Magazine article The Spectator

Forgive and Forget

Magazine article The Spectator

Forgive and Forget

Article excerpt

The most contentious aspect of our relationship was my habit, in her words, of using her flat like a hotel. I'd turn up unexpectedly, she says, kick the cat, break everything I touched, and leave again without notice the moment the novelty wore off.

Her flat contained too many unhappy memories, she said. Even if a reconciliation were possible, and she doubted it, she didn't want me in her flat ever again.

I was uncivil to the cat, it's true. But the flat is small, and I'm a country boy, and after a few days stuck in there I'd get cabin fever. It's true too that I'm cack-handed.

There is no level of incompetence with which I can't identify. I couldn't open a drawer in her flat without the knob coming off in my hand. And, with her, physical competence is a basic requirement.

This (among other things) led always to an insurmountable coldness arising between us, until finally we both came to associate my presence in her flat with acrimony and unhappiness and we let things drop. If we were going to meet for a chat after all this time (and she was reluctant to do even that), it was going to have to be on neutral ground.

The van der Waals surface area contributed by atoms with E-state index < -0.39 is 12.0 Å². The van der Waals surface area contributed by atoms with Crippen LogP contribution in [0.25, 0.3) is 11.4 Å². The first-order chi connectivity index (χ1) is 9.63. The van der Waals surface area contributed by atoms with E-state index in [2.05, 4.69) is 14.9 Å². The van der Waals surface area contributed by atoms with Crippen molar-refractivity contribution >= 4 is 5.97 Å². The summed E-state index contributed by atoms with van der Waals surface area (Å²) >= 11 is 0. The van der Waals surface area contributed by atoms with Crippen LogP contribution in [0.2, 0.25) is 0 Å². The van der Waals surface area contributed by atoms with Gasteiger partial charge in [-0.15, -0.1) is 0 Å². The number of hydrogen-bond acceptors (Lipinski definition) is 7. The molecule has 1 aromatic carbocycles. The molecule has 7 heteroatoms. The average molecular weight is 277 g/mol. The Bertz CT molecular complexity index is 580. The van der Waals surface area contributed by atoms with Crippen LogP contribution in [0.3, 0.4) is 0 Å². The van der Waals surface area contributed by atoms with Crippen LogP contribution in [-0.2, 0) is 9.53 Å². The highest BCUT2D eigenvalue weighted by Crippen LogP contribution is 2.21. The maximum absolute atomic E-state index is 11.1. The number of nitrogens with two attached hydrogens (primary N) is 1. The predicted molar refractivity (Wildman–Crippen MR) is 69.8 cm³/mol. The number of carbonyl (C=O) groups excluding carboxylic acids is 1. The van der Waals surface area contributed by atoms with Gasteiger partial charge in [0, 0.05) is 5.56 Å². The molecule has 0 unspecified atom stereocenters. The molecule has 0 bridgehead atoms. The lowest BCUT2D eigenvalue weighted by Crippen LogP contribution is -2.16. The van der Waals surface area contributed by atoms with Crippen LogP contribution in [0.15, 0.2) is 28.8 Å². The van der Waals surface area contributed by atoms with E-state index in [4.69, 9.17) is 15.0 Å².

The first attempt at reconciliation took place on a park bench on the summit of a windy hill overlooking the outskirts of Bristol and surrounding hills. We sat at opposite ends of the bench with a picnic between us. As we sat down the sun came out for the first time that day. Our conversation was a sort of fencing match as usual, but I was humble and she forgiving. She failed to press home her initiatives, and even made a show of retreating a little before my half-hearted counter-sallies. I managed my cardboard cup of coffee and my soggy pizza slice with skill. It went well.

On parting, we agreed that for a while at least our relationship was best conducted in the open air.

A fortnight later we met on a rainswept seaside promenade. I'd managed to persuade her to go camping for a couple of days and continue the conversation under canvas. The weather forecast, however, was rain, more rain, and floods. It was bloody freezing, too. Neither of us fancied it. We looked at each other. Should we? Oh, come on, then! And in less than an hour this amazingly forgiving, or perhaps reckless, woman and I were crossing a busy south London street and heading up the familiar road to her flat. …

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